TIPS Can Help Investors When Inflation Spikes

Rising inflation may leave investors wondering whether they should keep fixed income out of their portfolios, but history shows Treasury Inflation-Protected Securities (TIPS) can be a useful tool to hedge against inflation.1

TIPS vs. Inflation

TIPS outperformed inflation2 in 72% of the rolling, overlapping 12-month periods from 2001 to 20213 (see Exhibit 1).4 Put another way, TIPS helped investors preserve their purchasing power in nearly three out of four of the 252 rolling one-year periods over this 20-year span, according to Dimensional research.

Exhibit 1

Here’s a TIP

Past performance is not a guarantee of future results. Indices are not available for direct investment; therefore, their performance does not reflect the expenses associated with the management of an actual portfolio.

However, like all bonds, TIPS can be affected by changes in interest rates. When rates rise, the prices of existing bonds fall as new bonds issued with higher rates become more attractive. That means the total return of an inflation-protected security can be higher or lower than the annual inflation adjustment.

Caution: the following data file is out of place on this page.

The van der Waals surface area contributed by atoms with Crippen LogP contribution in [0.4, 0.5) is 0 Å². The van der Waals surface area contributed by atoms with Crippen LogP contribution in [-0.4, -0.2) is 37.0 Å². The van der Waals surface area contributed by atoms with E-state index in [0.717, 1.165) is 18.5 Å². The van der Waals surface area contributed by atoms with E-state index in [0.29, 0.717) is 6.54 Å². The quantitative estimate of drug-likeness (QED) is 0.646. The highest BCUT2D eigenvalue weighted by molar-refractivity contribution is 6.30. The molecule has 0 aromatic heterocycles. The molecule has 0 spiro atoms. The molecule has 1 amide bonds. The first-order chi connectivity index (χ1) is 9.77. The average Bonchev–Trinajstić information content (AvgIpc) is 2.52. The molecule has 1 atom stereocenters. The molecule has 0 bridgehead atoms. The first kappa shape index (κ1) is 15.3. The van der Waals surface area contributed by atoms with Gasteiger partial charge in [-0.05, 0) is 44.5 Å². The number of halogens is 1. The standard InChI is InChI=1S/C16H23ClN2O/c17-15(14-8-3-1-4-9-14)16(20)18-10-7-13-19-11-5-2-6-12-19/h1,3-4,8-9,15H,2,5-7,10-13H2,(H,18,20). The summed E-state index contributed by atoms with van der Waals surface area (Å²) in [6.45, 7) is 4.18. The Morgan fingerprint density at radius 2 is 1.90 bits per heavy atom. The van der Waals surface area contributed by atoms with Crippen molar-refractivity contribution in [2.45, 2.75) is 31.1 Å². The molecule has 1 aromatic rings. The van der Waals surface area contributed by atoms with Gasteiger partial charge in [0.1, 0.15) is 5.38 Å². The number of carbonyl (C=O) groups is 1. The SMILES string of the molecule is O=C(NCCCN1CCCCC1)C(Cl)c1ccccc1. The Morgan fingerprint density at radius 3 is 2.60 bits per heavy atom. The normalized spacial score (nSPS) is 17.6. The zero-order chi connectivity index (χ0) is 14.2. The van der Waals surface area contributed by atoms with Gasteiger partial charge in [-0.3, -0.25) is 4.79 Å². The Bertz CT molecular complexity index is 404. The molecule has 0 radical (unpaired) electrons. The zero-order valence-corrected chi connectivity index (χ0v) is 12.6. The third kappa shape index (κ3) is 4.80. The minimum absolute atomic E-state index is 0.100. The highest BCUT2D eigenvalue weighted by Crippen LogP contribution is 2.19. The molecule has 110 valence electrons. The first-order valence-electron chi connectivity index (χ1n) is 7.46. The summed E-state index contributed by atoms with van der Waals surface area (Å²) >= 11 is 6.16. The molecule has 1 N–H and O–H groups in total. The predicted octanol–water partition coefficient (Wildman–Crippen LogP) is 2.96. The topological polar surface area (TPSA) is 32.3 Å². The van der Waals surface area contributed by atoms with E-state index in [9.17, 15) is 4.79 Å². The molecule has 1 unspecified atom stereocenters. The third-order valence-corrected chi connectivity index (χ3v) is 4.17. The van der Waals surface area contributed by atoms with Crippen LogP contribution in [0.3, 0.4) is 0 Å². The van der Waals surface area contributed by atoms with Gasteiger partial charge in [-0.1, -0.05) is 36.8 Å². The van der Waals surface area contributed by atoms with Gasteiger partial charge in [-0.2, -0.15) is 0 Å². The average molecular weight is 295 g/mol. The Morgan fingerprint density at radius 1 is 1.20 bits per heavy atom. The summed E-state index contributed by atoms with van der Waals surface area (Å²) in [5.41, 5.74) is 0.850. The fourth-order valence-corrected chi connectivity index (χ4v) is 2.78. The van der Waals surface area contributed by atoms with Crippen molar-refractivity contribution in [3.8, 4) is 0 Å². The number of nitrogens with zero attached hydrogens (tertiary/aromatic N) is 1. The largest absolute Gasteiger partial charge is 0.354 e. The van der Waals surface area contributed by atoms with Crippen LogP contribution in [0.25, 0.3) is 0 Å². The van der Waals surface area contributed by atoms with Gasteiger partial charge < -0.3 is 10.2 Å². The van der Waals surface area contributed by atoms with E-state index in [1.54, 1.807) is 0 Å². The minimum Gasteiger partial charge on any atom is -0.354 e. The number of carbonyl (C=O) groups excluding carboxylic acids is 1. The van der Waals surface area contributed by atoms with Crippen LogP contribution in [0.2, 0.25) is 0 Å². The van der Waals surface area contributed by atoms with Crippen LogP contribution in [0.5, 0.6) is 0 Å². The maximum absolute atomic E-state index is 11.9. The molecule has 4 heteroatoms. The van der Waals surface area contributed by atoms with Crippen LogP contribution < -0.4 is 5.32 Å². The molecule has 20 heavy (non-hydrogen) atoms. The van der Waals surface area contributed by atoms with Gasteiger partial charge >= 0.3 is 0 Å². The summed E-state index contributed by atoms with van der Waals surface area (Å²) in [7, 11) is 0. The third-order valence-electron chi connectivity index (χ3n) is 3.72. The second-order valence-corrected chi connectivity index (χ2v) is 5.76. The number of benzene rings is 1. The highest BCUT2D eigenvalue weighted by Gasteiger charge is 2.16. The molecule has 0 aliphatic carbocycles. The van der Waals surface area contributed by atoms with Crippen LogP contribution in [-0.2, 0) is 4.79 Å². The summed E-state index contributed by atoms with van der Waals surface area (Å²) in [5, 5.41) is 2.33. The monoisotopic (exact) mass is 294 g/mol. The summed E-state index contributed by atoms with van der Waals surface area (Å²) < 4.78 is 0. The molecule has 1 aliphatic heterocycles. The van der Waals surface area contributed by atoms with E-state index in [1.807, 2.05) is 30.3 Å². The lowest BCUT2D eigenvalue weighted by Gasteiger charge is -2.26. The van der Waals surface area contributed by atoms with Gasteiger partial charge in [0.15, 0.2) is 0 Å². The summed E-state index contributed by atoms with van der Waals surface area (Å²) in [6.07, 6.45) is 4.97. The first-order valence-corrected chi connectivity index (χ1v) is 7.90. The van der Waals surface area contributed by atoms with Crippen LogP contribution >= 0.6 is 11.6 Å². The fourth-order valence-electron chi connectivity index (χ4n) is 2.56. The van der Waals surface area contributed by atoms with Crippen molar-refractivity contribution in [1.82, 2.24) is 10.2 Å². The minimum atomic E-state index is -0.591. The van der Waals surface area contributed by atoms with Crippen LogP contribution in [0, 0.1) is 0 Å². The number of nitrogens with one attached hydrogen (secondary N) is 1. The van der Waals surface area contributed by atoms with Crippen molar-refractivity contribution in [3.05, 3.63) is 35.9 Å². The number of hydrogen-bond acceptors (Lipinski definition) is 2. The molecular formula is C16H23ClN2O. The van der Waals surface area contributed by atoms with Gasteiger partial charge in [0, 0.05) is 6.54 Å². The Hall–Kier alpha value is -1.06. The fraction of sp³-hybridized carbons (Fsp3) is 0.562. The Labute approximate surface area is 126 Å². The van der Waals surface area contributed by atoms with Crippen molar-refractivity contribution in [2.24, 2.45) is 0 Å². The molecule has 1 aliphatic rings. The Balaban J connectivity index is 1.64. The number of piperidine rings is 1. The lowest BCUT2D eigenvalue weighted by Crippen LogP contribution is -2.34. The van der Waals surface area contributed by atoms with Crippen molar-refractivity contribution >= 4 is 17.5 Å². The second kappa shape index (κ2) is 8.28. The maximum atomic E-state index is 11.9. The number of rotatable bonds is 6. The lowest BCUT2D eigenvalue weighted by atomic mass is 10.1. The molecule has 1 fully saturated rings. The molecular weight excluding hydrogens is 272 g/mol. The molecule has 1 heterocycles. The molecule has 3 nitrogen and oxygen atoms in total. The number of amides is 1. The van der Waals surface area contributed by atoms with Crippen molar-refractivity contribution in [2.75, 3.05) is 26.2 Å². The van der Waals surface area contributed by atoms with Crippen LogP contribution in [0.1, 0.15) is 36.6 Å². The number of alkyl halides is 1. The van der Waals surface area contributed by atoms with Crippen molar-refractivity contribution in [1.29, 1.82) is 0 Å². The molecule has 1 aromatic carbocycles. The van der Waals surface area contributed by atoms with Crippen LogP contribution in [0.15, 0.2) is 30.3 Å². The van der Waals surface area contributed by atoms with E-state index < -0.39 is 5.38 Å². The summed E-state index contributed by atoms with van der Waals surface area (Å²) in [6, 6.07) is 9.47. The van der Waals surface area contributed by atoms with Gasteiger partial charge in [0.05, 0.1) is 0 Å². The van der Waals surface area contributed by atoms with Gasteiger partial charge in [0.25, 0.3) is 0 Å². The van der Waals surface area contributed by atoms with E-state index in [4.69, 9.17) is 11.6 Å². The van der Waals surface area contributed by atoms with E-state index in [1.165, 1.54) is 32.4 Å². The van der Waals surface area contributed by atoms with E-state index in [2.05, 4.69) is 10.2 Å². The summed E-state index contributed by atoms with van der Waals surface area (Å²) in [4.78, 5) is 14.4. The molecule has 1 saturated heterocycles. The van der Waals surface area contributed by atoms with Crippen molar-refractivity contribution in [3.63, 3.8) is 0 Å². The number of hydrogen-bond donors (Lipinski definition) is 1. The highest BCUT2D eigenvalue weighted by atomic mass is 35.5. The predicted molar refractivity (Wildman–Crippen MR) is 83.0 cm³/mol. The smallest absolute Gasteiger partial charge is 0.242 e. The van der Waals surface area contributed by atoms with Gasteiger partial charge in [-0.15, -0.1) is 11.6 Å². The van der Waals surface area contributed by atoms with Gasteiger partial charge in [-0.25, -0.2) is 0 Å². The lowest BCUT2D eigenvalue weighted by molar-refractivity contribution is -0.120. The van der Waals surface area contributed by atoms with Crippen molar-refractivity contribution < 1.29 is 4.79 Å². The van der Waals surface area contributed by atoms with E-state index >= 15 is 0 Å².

Still, for investors determined to protect their purchasing power as inflation rises, TIPS can be an effective option.


  1. 1The principal of a TIPS increases with inflation and decreases with deflation, as measured by the Consumer Price Index. When a TIPS matures, investors are paid the adjusted principal or original principal, whichever is greater. TIPS pay interest twice a year, at a fixed rate. The rate is applied to the adjusted principal; that means interest payments, like the principal, rise with inflation and fall with deflation.

  2. 2Based on non-seasonally adjusted percentage change in Consumer Price Index for All Urban Consumers (CPI-U). Source: US Bureau of Labor Statistics.

  3. 3Rolling, overlapping returns measure the return for each 12-month period (January to December, February to January, March to February, etc.) between the start and end dates.

  4. 4Bloomberg US TIPS Index, January 2001 through December 2021. Bloomberg data provided by Bloomberg.


Risks include loss of principal and fluctuating value. Fixed income securities are subject to increased loss of principal during periods of rising interest rates, and they are subject to various other risks, including changes in credit quality, liquidity, prepayments, and other factors. Inflation-protected securities may react differently from other debt securities to changes in interest rates.

Dimensional Fund Advisors LP is an investment advisor registered with the Securities and Exchange Commission.